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When naloxone isn't enough: How technology can save lives when people use drugs when they're alone

When naloxone isn't enough: How technology can save lives when people use drugs alone
The Brave Button, designed to be installed in supportive housing, veteran housing, emergency shelters and complex care environments, keeps residents safe by allowing them to connect with staff when they need care. Credit: Brave Technology Co-Op

When Ju Park was studying epidemiology in graduate school, she volunteered with a harm reduction organization that trained local community members on how to prevent a drug overdose. She traveled around the state to demonstrate how the medication naloxone can be used to reverse an overdose from opioids if administered in a timely manner.

After one session, a mother whose daughter had a substance abuse disorder approached Park to share a heartbreaking story: The daughter, who had been in and out of rehabilitation centers, recently experienced a relapse. She locked herself into a bathroom alone, overdosed on drugs, and died. The mother expressed gratitude for the naloxone training and told Park that she was eager to do more to help other families dealing with addiction. Park couldn't bear to tell the woman what she was thinking: Training bystanders how to administer naloxone wouldn't have saved her daughter, because nobody had been present to help.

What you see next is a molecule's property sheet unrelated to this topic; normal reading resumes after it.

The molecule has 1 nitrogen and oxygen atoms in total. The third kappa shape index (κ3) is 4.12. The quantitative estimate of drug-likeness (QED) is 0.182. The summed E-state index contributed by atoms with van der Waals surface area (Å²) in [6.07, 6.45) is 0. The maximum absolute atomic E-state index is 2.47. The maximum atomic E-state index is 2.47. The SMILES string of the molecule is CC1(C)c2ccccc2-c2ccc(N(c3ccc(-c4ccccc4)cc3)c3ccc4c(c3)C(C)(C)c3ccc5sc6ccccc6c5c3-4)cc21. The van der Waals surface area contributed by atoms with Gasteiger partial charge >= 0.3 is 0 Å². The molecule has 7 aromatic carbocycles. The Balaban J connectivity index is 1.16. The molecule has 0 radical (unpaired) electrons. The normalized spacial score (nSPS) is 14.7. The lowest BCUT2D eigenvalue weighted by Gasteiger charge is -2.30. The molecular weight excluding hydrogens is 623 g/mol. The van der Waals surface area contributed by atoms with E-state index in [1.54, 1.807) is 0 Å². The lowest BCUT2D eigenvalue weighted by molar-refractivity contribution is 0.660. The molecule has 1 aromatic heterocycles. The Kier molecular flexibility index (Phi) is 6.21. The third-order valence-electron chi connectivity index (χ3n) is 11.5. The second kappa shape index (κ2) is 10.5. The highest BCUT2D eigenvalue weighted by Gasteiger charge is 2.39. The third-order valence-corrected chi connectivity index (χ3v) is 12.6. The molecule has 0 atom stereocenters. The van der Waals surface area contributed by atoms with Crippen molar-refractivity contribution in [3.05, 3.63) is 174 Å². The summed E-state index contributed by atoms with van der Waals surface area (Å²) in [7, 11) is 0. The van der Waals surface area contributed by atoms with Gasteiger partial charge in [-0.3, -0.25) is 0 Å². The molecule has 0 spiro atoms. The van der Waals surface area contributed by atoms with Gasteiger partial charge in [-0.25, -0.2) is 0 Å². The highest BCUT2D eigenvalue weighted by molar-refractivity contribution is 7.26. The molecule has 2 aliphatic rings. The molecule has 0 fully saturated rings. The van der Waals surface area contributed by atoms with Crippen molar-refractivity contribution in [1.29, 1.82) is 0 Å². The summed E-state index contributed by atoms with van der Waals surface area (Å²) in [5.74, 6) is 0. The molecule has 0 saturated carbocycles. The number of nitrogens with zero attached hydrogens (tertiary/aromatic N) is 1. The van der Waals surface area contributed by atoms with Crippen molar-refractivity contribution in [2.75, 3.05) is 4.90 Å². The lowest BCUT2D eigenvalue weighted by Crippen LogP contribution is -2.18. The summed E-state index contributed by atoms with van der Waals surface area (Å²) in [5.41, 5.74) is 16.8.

"It made me wonder: What are we doing to help people who are using drugs alone and in secret?" recalled Park, who is now an assistant professor of epidemiology (research) at Brown University's School of Public Health and an assistant professor of medicine (research) at Brown's Warren Alpert Medical School.